Cancer patients “rely on charity hand-outs” as they struggle to pay for fuel bills70 per cent of those aged under 55 lose income after being diagnosed with the disease2,548,563 paid to cancer patients in 2011″It would appear that this problem is going to increase as fuel bills continue to rise”, says MP
Cancer patients are being forced to rely on charity handouts as they struggle to pay for rising fuel bills, says a report.
Findings highlighted that 70 per cent of those aged under 55 lose income after being diagnosed with the disease, often because they are too ill to work.
As a result Macmillan Cancer Support revealed that the number of requests for financial aid have almost doubled over the past five years.
Cancer patients are being forced to rely on charity handouts as they struggle to pay for rising fuel bills
During 2011 it made one-off payments totalling 2,548,563 to 12,669 cancer patients to help with fuel costs, a sharp increase on the 1.4 million paid out in 2006.
Commenting on the trend a spokesperson for the charity said: “To feel too scared to put the heating on because of soaring energy bills is an unacceptable reality for thousands of vulnerable cancer patients who feel the cold more and spend long periods of time athome.
“When the charity was established 100years ago, founder Douglas Macmillan helped cancer patients by handing out sacks of coal to keep them warm.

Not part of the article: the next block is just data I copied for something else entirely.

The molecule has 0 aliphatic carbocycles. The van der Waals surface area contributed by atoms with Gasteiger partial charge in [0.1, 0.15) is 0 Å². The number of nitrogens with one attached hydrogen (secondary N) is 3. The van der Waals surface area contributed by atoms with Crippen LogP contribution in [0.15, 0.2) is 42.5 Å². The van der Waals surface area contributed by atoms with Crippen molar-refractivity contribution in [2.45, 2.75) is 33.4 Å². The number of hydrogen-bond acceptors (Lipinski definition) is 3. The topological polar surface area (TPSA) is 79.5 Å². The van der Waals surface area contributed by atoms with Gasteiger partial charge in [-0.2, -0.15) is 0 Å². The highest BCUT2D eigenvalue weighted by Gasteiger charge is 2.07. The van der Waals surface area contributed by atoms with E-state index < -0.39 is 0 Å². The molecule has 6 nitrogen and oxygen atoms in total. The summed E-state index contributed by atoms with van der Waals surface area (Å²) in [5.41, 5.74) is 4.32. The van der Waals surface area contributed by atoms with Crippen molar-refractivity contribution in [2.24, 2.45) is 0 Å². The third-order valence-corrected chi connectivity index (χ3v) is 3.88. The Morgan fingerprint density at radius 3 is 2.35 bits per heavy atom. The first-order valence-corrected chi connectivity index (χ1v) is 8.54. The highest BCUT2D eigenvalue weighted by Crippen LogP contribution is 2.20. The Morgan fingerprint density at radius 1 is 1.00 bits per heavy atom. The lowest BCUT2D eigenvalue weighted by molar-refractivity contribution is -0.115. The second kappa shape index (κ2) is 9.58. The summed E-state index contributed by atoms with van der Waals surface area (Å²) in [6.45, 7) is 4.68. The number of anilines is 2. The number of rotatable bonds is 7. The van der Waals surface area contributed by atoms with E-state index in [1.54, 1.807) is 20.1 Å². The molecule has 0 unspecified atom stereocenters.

“It is shocking that a century on, people who are diagnosed with this devastating disease are still relyingon charity help to heat their freezing homes.”
The report also established that certain groups of cancer patientsare more vulnerable to fuel poverty, including those on housingbenefit and council tax benefit or with a low annual household income.
The charity, is now calling for an ongoing independent review to enable patient prioritisation.
Currently the Government gives a winter fuel allowance to pensioners – but Macmillan Cancer Support has previously lobbied for this to be extended to cancer patients.
Margaret Ritchie MP who raised the issue in the House of Commons added: “Fuel poverty unfortunately affects many cancer patients, with people having to turn off their heating in the winter despite being cold because they are worried about their fuel bills.
“It would appear that this problem is going to increase as fuel bills continue to rise.”
Around 298,000 new cases of cancer are diagnosed each year in the UK and it is estimated that more than one in three people will develop some form of the disease during their lifetime.